Introduction to Psychology:
Background, Application, and Goals
Goals of Psychology
Origins and History
The mystery of the human mind has been a subject of research and thought for centuries. The earliest studies of the mind can be traced back to the great Greek philosophers, including Aristotle and Plato. The mind was of great interest in the 17th and 18th century, but when scholars began to focus more on the physical world and less on the abstract and theoretical side, the field of psychology hardly moved forward at all.
In essence, Psychology is as much a science as any other because it emphasizes the scientific approach to finding answers, as opposed to relying on intuition and “gut feeling”. It’s the science of behavior, and the study of the mind’s processes. It is hoped that by studying human behavior, we can understand the internal processes.
The fundamental relationship between mind and body has been an area of research for centuries. Early philosophers wanted to understand this relationship and apply it to behavior. Their method of research was based in logic, but it also relied on assumptions of how they perceived the world to be. This turned out to be the critical flaw in their methodology, because assumptions will always be less accurate than the objective, scientific methodology of observation. An example of this flawed, assumption-based method is René Descartes’ “dualistic view” of the mind and body. To him, they were two entirely separate entities, and the mind exerted an invisible influence over the physical body through the tiny pineal gland in the brain. While Descartes was inevitably wrong in some anatomical senses, he did establish the idea of determinism, which states that our behavior is influenced by internal motivations and desires, not by external physical events.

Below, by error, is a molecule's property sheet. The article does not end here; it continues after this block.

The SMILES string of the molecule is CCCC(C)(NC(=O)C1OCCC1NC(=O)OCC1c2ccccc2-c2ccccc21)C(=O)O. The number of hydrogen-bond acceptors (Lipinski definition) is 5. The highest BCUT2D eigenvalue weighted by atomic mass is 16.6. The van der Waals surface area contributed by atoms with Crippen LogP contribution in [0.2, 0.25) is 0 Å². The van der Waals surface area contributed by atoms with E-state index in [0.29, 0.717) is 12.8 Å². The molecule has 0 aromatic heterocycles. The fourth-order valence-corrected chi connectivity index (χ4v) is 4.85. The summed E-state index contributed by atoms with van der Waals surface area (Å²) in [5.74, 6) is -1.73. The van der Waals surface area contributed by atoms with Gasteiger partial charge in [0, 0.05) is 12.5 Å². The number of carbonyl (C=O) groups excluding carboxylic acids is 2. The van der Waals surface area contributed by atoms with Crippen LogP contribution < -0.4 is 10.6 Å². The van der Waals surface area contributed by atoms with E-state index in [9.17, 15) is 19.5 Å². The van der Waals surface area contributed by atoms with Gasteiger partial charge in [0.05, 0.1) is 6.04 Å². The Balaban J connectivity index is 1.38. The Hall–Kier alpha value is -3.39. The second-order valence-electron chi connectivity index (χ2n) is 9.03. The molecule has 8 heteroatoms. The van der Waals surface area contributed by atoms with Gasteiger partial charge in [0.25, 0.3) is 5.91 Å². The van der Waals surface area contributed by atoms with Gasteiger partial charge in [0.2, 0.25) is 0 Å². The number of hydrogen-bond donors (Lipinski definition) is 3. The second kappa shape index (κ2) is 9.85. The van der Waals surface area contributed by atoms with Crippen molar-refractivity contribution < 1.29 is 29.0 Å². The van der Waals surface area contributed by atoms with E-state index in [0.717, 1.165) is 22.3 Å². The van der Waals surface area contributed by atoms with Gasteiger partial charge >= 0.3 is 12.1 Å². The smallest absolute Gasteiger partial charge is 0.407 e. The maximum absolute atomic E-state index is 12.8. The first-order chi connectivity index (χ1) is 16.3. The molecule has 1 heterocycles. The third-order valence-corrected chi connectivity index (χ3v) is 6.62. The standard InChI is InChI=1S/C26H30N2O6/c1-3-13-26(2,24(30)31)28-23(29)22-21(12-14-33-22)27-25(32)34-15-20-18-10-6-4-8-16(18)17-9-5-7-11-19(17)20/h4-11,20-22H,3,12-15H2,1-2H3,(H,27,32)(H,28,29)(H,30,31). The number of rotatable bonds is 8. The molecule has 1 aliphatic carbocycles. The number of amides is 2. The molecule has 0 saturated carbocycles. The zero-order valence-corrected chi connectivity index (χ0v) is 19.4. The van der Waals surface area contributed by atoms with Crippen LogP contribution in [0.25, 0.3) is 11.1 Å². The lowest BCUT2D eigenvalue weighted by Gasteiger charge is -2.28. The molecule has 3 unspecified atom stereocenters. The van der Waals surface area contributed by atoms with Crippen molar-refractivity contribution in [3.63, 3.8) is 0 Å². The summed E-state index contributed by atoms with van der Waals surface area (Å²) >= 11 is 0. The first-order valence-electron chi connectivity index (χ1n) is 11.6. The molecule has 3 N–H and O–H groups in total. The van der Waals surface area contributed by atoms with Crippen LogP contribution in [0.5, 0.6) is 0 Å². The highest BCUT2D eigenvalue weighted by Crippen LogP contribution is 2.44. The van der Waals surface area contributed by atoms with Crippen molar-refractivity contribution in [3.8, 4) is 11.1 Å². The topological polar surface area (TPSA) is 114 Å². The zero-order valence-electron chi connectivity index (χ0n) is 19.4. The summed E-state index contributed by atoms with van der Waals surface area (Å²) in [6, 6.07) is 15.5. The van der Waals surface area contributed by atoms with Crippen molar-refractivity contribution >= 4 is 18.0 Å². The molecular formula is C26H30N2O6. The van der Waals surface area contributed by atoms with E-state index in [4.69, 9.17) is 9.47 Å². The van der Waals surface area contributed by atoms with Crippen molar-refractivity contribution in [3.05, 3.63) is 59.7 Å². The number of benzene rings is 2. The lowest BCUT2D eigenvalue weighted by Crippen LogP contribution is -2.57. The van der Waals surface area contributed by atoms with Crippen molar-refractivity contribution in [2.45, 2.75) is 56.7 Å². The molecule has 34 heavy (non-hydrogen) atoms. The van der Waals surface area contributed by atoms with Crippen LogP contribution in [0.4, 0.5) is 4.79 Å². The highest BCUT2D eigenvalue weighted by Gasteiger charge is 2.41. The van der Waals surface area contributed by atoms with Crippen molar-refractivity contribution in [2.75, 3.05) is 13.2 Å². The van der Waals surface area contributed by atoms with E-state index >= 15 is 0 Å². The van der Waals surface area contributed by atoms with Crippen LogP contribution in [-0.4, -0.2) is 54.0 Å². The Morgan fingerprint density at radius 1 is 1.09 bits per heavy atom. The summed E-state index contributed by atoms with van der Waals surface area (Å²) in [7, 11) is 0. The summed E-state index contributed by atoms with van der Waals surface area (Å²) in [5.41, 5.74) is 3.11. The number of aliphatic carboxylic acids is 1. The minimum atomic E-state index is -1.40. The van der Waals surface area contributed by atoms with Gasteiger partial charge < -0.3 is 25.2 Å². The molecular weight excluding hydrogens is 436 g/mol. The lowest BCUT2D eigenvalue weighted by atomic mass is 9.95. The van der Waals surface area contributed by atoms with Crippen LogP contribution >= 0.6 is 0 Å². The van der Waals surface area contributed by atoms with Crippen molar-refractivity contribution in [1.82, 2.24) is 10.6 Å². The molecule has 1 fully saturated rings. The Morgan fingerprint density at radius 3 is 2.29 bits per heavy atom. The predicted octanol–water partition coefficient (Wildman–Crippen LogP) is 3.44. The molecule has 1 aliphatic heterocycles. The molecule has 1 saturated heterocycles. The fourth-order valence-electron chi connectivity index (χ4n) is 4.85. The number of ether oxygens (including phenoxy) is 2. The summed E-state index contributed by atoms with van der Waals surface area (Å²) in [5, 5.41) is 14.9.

In the 1800’s, the scientific method has been crucial to obtaining new, concrete information regarding the relationship between our nervous system and our body. German physiologists led by Hermann von Helmholtz provided new insight into the relationship by measuring the speed of nerve impulses, and others at the University of Berlin had been experimenting with electrical impulses on an exposed animal brain to test the effects on physical behavior.
The opening of Wilhelm Wundt’s laboratory at the University of Leipzig in the late 1800’s served as a kind of beginning marker for the formal, scientific study of psychology. He thought the purpose of psychology was to understand the “structures” of the mind, giving his approach the name “structuralism”.
Following Wundt, an American named William James sought to study the mind’s personal, ever-changing, functional nature of conscious experience to better understand fundamental processes. This approach was called “functionalism”.
Structuralism provided a legitimate reason for the scientific, research-based study of the mind, while functionalism expanded the field to include non-human animals and the study of behavior. Combined, they formed one of the fundamental bases for modern psychology.